City Council Monday night approved phase one of staff’s proposed upgrading of Queen Street from Pim to Gore streets, by a vote of 9-2.
The first phase – the middle section from East to Bruce – carries a $6 million price tag. If the project cost exceeds $6 million, the project would be scaled back to reach that figure.
City Planning and Engineering’s original proposal called for three phases at a cost of $18 million, over three years. After much debate and discussion, a motion to split the project into three phases – with a minimum of two-year gaps between each – was tabled at council’s July 31 by Ward 2 Coun. Luke Dufour and Ward 5 Coun. Corey Gardi. That motion was defeated by a tie vote.
Ward 3 Coun. Ron Zagordo and Ward 2 Coun. Lisa Vezeau-Allen brought that motion back for another show of hands. Vezeau-Allen had missed the July vote when her Zoom connection experienced technical difficulties.
“We’re really talking about basic-need infrastructure here,” Vezeau-Allen told council, prior to the vote. “I just want to remind all of my colleagues this is a quality of life and accessibility (issue), not just where park benches and planters are going to go. We do have an aging community we have a lot of services that seniors and other folks use downtown. I think this is really important.”
The motion includes a directive that city staff apply for funding from the provincial and federal governments and other sources to offset cost to the city for re-construction at each phase.
The plan calls for a resurfaced Queen to continue with two westbound lanes. The street’s width will be reduced to 3.3 metres from the current 3.5, with new curbs and patio areas, and upgraded accessibility. New street lighting is also in the mix.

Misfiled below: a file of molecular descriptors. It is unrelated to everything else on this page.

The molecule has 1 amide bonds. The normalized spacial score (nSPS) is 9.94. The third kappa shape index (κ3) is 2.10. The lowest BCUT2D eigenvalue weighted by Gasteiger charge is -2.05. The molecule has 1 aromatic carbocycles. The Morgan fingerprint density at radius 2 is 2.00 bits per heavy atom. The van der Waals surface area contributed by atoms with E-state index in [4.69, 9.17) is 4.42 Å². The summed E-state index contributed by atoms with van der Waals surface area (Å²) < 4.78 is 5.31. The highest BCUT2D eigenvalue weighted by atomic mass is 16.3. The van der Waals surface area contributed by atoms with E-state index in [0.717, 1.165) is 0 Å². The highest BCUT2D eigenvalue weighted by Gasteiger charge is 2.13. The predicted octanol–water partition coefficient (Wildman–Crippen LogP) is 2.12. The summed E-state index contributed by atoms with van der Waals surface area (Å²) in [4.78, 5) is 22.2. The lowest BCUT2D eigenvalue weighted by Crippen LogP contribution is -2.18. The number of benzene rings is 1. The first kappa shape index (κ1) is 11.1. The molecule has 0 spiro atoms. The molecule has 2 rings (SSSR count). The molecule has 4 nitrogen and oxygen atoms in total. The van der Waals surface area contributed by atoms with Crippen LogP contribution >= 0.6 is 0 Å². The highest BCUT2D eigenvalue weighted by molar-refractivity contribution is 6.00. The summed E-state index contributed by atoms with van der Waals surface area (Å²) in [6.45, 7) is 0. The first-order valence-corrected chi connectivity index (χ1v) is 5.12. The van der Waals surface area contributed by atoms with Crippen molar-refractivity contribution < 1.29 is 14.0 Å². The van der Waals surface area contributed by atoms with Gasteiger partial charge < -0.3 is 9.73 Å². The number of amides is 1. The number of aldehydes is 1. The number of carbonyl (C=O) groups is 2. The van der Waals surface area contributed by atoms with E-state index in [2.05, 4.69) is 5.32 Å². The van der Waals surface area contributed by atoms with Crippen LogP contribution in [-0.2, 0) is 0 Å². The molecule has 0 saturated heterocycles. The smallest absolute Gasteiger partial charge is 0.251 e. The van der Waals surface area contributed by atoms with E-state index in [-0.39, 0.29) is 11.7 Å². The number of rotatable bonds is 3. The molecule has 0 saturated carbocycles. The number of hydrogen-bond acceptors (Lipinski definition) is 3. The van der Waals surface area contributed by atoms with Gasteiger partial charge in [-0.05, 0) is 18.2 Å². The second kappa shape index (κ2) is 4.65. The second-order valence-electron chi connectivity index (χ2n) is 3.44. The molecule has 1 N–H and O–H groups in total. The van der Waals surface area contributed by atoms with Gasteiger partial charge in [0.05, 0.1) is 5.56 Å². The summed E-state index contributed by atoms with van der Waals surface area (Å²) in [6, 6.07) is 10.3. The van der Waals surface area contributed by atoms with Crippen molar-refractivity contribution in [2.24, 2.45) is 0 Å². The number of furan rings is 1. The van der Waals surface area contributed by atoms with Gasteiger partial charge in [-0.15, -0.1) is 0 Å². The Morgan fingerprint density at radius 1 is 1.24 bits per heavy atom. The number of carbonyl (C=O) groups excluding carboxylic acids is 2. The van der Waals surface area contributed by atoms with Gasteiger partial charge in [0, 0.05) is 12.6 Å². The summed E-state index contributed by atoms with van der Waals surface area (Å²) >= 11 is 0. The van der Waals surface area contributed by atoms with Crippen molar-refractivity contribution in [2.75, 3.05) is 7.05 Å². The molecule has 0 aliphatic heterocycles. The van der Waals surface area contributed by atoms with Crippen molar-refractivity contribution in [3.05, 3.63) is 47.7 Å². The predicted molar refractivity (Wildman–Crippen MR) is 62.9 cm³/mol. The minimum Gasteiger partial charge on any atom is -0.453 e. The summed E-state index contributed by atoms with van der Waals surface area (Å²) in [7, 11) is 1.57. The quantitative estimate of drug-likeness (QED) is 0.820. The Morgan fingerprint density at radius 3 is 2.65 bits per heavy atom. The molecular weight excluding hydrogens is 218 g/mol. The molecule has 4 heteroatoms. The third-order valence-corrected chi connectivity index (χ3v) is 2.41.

The speed limit will be 30 km/hr, as the city seeks to make the downtown more pedestrian-friendly.
Ward1 Coun. Sandra Hollingsworth voted to approve the motion but said she’d have preferred the entire project was on the table for approval.
She said more could be done to make people feel safer and more secure in the downtown core and pointed to Traverse City’s SOS button as an example. She said re-filling stations for water bottles would be a great convenience for people strolling the downtown and is environment- friendly.
“We definitely need to spruce up the downtown,” said Hollingsworth. “I‘d just rather see it all done at once instead of in pieces but I can appreciate what we’re trying to achieve here.
Bottom line is, we have a potential here to create a real ‘wow’ factor. Look at best practices, look at Detroit and how they spruced up their downtown,” adding there are good ideas that don’t carry large expense.
Ward 5 Coun, Corey Gardi said aesthetically, Queen Street brickwork and curbs are not in “passable” condition and he urged council to focus on needs over wants at this time.
“I think it’s important to focus on things that need to get done,” said Gardi. “The lighting we have been told, has to get done. (Queen St.) is not accessible for many people in our community, that has to get done.”
While he backs the current proposal, Gardi, like Coun. Hollingsworth, says he’d have preferred to see the entire Pim to Gore stretch get the vote.
“If I had my druthers, which I obviously don’t, I would have spent the $18 million and got it done. We’re going to do what we need to do over the course of a decade or so, and it’s going to be a lot more expensive than $18 million when it’s all said and done.”
Gardi said some ideas proposed for Queen were interesting but “probably would have cost a lot more than $18 million” since they involved changing the scope of the entire street. Two-way traffic on Queen was among the ideas given consideration. Gardi adds many of the “cool” ideas brought forward and discussed can be added a later date.
The vote, in favour: Mayor Shoemaker, and Couns. Hollingsworth, Spina, Dufour, Vezeau-Allen, Caputo, Zagordo, Bruni, and Gardi. Opposed: Couns. Kinach and Scott.
Queen Street was last resurfaced in 1979. Work on phase one will begin next year.